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Britain Investigates Suspected Poisoning

LONDON -- British police said Sunday that they were investigating the suspected poisoning of former FSB Colonel Alexander Litvinenko, who fell ill as he was investigating the killing of journalist Anna Politkovskaya.

Scotland Yard said it began an investigation Friday. Litvinenko, 43, who was under armed guard in University College Hospital in London, fell ill with symptoms of near-fatal poisoning on Nov. 1, and was initially taken to another hospital. UCH described his condition as "serious but stable."

Detectives were trying to identify what had caused Litvinenko's condition and who was responsible, a Scotland Yard spokesman said on condition of anonymity in line with department policy. The spokesman added that no arrests had been made.

Toxicologist Dr. John Henry, who has been treating Litvinenko, told the BBC. that the former agent had been poisoned by thallium -- a toxic metal commonly found in rat poison. "It points to that in his blood stream," he said.

Media reports and friends of the outspoken critic of President Vladimir Putin said he had suffered damage to his kidneys and bone marrow, was vomiting regularly and had lost his hair. Sky News television reported that he had suffered a complete breakdown of the central nervous system.

Businessman Boris Berezovsky said he visited Litvinenko on Friday and doctors told him prospects for the former spy's recovery were "50-50."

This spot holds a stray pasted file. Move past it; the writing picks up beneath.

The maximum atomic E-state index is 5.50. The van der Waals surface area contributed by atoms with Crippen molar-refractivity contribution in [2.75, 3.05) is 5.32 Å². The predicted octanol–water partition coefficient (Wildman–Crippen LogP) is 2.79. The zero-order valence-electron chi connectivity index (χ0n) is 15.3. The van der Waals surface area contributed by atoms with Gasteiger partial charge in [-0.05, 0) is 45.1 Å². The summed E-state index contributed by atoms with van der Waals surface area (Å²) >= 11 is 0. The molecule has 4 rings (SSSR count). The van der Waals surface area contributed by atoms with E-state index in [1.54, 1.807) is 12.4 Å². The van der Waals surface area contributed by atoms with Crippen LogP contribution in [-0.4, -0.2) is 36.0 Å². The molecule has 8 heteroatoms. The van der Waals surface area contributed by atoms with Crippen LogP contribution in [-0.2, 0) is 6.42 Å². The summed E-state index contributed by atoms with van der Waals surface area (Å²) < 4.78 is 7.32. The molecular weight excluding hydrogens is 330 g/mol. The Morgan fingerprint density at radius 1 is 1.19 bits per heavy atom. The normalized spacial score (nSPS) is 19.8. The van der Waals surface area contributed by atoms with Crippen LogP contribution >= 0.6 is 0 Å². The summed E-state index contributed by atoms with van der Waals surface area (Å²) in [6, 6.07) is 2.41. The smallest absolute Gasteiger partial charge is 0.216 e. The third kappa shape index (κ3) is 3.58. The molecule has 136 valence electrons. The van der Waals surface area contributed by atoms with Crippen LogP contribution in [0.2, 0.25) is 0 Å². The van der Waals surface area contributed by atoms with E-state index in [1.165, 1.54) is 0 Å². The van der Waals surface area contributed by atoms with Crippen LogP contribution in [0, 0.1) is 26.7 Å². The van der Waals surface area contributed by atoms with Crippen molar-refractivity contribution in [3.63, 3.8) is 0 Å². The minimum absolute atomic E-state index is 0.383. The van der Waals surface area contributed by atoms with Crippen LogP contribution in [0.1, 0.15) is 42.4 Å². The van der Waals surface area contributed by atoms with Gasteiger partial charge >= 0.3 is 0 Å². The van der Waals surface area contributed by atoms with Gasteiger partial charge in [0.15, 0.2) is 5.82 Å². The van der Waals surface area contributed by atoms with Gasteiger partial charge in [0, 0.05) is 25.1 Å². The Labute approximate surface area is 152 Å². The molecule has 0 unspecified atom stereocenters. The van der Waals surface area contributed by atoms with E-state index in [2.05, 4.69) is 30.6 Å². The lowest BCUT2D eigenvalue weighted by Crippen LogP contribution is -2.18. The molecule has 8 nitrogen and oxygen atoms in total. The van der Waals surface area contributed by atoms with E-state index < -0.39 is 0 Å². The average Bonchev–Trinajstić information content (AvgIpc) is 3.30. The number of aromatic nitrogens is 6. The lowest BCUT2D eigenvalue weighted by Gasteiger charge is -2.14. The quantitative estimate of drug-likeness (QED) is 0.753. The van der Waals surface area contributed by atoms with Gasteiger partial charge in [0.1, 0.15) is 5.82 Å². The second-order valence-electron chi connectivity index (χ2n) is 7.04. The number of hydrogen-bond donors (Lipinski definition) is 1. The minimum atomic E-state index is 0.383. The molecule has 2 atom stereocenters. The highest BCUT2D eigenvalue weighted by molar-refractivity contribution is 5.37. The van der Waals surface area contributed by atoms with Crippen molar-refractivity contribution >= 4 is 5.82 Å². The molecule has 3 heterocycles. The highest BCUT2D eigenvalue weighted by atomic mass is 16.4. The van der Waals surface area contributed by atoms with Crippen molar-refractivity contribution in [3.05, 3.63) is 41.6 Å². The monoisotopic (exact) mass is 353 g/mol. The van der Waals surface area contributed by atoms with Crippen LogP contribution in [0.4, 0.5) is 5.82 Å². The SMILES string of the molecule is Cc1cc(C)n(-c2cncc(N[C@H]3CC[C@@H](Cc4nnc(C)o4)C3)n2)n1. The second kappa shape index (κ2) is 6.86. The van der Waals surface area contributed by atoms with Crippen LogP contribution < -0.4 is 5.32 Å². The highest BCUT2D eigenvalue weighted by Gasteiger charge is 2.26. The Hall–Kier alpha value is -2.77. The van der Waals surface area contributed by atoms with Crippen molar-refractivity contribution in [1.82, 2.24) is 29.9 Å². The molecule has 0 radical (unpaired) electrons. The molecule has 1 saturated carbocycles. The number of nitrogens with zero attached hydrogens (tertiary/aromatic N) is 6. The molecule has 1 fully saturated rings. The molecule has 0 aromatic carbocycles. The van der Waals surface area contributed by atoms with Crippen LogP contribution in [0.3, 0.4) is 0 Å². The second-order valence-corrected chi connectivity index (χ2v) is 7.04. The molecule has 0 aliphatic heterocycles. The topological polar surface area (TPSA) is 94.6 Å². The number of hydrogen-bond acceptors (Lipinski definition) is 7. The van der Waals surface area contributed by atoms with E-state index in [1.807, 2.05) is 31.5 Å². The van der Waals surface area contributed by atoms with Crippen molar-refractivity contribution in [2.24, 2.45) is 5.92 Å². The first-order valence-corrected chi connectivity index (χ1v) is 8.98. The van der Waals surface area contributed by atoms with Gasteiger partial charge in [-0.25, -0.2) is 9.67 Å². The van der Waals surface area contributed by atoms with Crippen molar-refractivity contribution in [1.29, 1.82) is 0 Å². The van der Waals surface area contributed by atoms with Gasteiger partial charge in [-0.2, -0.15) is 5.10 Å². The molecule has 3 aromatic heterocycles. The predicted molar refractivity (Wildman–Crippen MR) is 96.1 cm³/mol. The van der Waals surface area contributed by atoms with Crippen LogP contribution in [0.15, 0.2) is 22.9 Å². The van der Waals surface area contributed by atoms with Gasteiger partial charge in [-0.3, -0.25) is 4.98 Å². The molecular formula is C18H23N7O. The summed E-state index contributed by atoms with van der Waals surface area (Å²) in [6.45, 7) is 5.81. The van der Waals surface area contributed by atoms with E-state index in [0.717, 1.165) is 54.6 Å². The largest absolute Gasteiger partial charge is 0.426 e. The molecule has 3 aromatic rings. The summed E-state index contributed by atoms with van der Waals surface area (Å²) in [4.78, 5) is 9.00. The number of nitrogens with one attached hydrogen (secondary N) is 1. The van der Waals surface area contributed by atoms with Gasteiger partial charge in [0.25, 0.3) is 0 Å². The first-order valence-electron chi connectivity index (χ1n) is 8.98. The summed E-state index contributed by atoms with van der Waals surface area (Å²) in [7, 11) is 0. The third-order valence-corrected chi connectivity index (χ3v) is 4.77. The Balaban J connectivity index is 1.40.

"He's in bad shape," Berezovsky said by telephone. "There is very strong damage to his body and he's lost his hair. He has protection now, there are bodyguards outside his room."

The Sunday Times said it interviewed him at his bedside at another London hospital, where he was registered under a false name.

It said he fell ill after having a meal on Nov. 1 with an Italian man who claimed to have information on the killing of Politkovskaya, the investigative journalist who was gunned down Oct. 7 in her Moscow apartment building. Her attackers have not been found.

Politkovskaya wrote articles criticizing abuses by federal and pro-Moscow Chechen forces fighting separatists in Chechnya.

"They probably thought I would be dead from heart failure by the third day," Litvinenko was quoted as saying in the Sunday Times. "I do feel very bad. I've never felt like this before -- like my life is hanging on the ropes."

Litvinenko was quoted as saying the Italian contact he had met with simply "disappeared" after their meeting at a sushi restaurant but said he was not in a position to accuse him of involvement in the poisoning.

Glenn Edwards, operations manager at Itsu restaurant, said detectives had arrived at the restaurant Saturday asking for close-circuit television footage. He added that there was no link between the restaurant's food and the poisoning.

Berezovsky said Litvinenko's family had sought the assistance of the same British toxicology experts who treated Ukrainian President Viktor Yushchenko, who was poisoned in the runup to his 2004 election campaign.

Litvinenko joined the KGB and rose to the rank of colonel in its successor, the Federal Security Service, or FSB. He fled Russia and claimed asylum in Britain in November 2000, two years after publicly accusing his FSB superiors of ordering him to kill Berezovsky, at the time a powerful Kremlin insider.

He also has accused FSB agents of coordinating 1999 apartment building bombings that killed more than 300 people. In 1999 and 2000, Litvinenko spent nine months in jail awaiting trial on charges of abusing his office but was acquitted. He then fled to Britain.

(The Moscow Times 20.xi.06)

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